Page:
Saving Money With E-Readers
When Amazon first launched its Kindle reader, back in November of 2007, it cost a hefty $399. The price soon reduced to $359, but that was still a lot of money to pay for an e-reader, and one which many people would have balked at.
Things are very different today. You can pick up the entry level Amazon Kindle for just $69and even the most sophisticated touch screen readers with lights are available starting at $ 119.
Credit: www.amazon.comThe price drop has been driven by a number of factors. Economies of scale have allowed manufacturers to drop their prices significantly. E-readers have moved from being trendy new gadgets for early adopters to main stream personal electronic devices widely used by the general public.
Increased competition, both from other e-reader suppliers and tablet computers has also had the welcome effect of forcing prices downwards. E-readers are now a financially viable option and could actually save users money when compared with printed books.
In the first instance, e-books tend to be a little cheaper than printed books. That makes sense when you consider that there are no consumable materials – paper, ink, printing chemicals, etc. – used in the production of e-books. Neither do e-books need to be shipped by road or rail. They can be downloaded over the internet for virtually zero delivery cost.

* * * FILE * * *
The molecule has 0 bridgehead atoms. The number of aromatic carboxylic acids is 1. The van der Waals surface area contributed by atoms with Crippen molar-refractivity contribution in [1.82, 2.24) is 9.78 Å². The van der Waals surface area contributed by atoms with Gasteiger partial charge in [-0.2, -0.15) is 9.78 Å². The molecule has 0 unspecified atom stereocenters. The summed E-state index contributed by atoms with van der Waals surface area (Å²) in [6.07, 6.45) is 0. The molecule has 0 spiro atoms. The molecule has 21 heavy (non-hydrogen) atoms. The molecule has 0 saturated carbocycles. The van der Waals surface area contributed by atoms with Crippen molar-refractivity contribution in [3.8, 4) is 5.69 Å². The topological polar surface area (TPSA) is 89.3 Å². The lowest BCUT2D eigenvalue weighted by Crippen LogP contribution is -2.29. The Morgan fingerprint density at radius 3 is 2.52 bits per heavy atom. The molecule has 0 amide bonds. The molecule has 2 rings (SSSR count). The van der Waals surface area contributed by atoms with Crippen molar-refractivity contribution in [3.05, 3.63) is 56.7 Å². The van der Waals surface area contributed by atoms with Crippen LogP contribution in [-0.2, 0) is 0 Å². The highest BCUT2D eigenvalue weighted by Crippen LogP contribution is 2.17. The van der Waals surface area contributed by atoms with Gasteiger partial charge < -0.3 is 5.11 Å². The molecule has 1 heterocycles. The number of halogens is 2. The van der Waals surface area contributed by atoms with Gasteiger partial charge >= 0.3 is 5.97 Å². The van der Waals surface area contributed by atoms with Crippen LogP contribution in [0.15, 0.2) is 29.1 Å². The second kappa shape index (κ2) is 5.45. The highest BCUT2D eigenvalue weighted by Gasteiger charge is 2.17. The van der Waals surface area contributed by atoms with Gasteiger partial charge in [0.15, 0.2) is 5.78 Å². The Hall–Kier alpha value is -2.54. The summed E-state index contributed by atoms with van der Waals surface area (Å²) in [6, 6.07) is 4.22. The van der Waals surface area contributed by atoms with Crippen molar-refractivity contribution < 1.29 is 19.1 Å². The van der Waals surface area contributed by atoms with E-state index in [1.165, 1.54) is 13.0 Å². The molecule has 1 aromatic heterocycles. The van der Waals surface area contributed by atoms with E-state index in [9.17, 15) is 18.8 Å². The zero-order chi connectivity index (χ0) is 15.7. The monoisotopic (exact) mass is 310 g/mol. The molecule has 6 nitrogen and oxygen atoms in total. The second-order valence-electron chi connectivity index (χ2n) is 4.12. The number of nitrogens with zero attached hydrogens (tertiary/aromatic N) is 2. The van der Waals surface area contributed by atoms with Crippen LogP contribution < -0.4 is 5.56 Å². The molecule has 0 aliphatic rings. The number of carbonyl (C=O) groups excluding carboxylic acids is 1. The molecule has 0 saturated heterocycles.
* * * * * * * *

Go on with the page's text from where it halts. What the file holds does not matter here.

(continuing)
For many readers, the fact that the lack of consumables and delivery also means environmental benefits will be an equally welcome benefit. Print media uses vast amounts of wood, chemicals and energy each year – and delivery can more than double the “carbon footprint” of a book, magazine or newspaper.
A further benefit of the lack of consumables is the fact that out of copyright books have virtually no cost associated with them. Amazon, for example, offers its Kindle owners more than 1.8 million free Kindle books for download.
It’s also not uncommon to find authors, especially self published ones, and publishing houses offering more modern, contemporary books free for a short period of time. This is usually done in order to promote a book or an author – so you may need to check back for more information every now and again.
And it’s not just Amazon of course. Other sites - Project Gutenberg is probably the best known example - offer free downloads of out-of-copyright works for e-book reader owners – in a variety of different formats.
Falling hardware prices, the availability of free and/or cheap e-books and the environmental benefits of e-book readers seem sure to encourage the further use of e-books in future.